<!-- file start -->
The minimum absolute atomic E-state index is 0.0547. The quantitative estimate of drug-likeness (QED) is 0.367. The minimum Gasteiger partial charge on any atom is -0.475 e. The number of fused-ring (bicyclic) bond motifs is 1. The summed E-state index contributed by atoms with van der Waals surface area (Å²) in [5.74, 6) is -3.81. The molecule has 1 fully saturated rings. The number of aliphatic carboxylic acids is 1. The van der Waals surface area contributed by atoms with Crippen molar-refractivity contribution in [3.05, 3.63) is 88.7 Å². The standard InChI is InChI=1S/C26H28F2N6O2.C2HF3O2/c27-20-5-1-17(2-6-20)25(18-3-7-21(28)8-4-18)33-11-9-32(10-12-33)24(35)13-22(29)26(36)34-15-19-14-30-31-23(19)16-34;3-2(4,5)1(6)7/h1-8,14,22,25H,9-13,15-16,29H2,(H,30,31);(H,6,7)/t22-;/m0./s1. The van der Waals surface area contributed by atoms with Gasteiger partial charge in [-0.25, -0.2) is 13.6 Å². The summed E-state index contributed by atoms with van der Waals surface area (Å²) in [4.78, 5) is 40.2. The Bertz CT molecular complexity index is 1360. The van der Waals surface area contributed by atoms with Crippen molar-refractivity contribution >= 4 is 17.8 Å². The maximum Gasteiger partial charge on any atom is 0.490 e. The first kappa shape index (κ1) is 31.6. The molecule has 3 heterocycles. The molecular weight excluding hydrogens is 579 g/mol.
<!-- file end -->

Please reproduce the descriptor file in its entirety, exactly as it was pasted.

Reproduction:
The minimum absolute atomic E-state index is 0.0547. The quantitative estimate of drug-likeness (QED) is 0.367. The minimum Gasteiger partial charge on any atom is -0.475 e. The number of fused-ring (bicyclic) bond motifs is 1. The summed E-state index contributed by atoms with van der Waals surface area (Å²) in [5.74, 6) is -3.81. The molecule has 1 fully saturated rings. The number of aliphatic carboxylic acids is 1. The van der Waals surface area contributed by atoms with Crippen molar-refractivity contribution in [3.05, 3.63) is 88.7 Å². The standard InChI is InChI=1S/C26H28F2N6O2.C2HF3O2/c27-20-5-1-17(2-6-20)25(18-3-7-21(28)8-4-18)33-11-9-32(10-12-33)24(35)13-22(29)26(36)34-15-19-14-30-31-23(19)16-34;3-2(4,5)1(6)7/h1-8,14,22,25H,9-13,15-16,29H2,(H,30,31);(H,6,7)/t22-;/m0./s1. The van der Waals surface area contributed by atoms with Gasteiger partial charge in [-0.25, -0.2) is 13.6 Å². The summed E-state index contributed by atoms with van der Waals surface area (Å²) in [4.78, 5) is 40.2. The Bertz CT molecular complexity index is 1360. The van der Waals surface area contributed by atoms with Crippen molar-refractivity contribution >= 4 is 17.8 Å². The maximum Gasteiger partial charge on any atom is 0.490 e. The first kappa shape index (κ1) is 31.6. The molecule has 3 heterocycles. The molecular weight excluding hydrogens is 579 g/mol.